And that’s only a few things that are directly applicable to robotics. But there are many other advantages in general. For example, template metaprogramming in C++ is difficult since the language does not yet support concepts (try debugging an ill-formed template), whereas Rust has traits (https://doc.rust-lang.org/book/second-edition/ch10-02-traits.html) that will check that a template implements a given behavior before being instantiated. Rust is also very is to embed, you can write your library in Rust and expose a C API. For example MesaLink (https://github.com/mesalock-linux/mesalink) uses the Rust rtls and sct cryptographic libraries and exposes a OpenSSL-compatible C API that can be used by C and C++ programs as a replacement for OpenSSL, while having all the advantages of Rust. Unlike Go, Rust doesn’t have a garbage collector, so it’s closer to C and C++ than to higher-level languages like Java or Python.

That being said, there are a few things in Rust that need to be properly stabilized (e.g. it doesn’t have a defined memory model, it just inherits whatever model LLVM has https://github.com/rust-lang/rfcs/issues/1447). In any case, I think Rust has a lot of potential and IMHO it’s on the right track to become a serious alternative to C and C++.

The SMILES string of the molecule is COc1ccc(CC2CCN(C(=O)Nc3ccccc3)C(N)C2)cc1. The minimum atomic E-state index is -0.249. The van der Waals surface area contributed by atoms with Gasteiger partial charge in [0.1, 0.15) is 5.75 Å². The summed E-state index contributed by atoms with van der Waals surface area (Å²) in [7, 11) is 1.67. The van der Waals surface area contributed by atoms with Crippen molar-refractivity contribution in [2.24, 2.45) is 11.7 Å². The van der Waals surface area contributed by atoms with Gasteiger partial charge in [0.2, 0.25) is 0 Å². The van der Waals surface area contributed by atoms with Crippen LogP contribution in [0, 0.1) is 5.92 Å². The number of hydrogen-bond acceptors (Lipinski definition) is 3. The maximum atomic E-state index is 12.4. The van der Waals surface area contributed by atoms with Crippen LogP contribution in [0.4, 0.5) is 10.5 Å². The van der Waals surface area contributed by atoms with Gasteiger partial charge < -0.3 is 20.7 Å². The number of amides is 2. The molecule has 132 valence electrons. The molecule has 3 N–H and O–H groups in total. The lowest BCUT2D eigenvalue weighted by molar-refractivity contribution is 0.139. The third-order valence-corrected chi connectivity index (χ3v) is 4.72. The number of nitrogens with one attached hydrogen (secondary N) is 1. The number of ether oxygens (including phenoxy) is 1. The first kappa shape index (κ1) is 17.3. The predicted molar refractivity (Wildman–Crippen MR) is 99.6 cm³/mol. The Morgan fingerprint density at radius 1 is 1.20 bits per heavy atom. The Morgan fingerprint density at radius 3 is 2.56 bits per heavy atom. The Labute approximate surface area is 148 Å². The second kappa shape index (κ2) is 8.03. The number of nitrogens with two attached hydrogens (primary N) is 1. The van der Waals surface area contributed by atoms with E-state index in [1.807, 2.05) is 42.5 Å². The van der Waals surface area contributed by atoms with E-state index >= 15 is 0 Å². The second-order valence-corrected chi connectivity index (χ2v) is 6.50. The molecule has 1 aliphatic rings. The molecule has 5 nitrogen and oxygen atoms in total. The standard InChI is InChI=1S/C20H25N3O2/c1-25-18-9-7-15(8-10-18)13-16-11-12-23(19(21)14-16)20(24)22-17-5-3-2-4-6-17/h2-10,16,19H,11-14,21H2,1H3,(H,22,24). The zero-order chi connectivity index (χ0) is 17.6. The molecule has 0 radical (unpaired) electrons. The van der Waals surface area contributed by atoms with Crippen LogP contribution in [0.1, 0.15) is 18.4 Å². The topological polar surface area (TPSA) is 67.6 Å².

BTW, if you want to try out Rust on ROS1, check out Adnan Ademovic’s rosrust https://github.com/adnanademovic/rosrust It might help you get a better idea of what’s possible with Rust while not having to learn ROS2.

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I looked at crate.io, but as someone who actively uses Rust, what’s the availability of libraries like compared with C++? Both on the STL-equivalent side and on the broader ecosystem side?

Also, what is the quality level like overall of the available and commonly-used libraries?

I’ve been learning rust recently, going through The Book, as well as The Cargo Book to get a better grasp on both the memory safety features of the compiler and build ecosystem. Would there be any other folks who’d like to help start a working group for developing rclrs client library?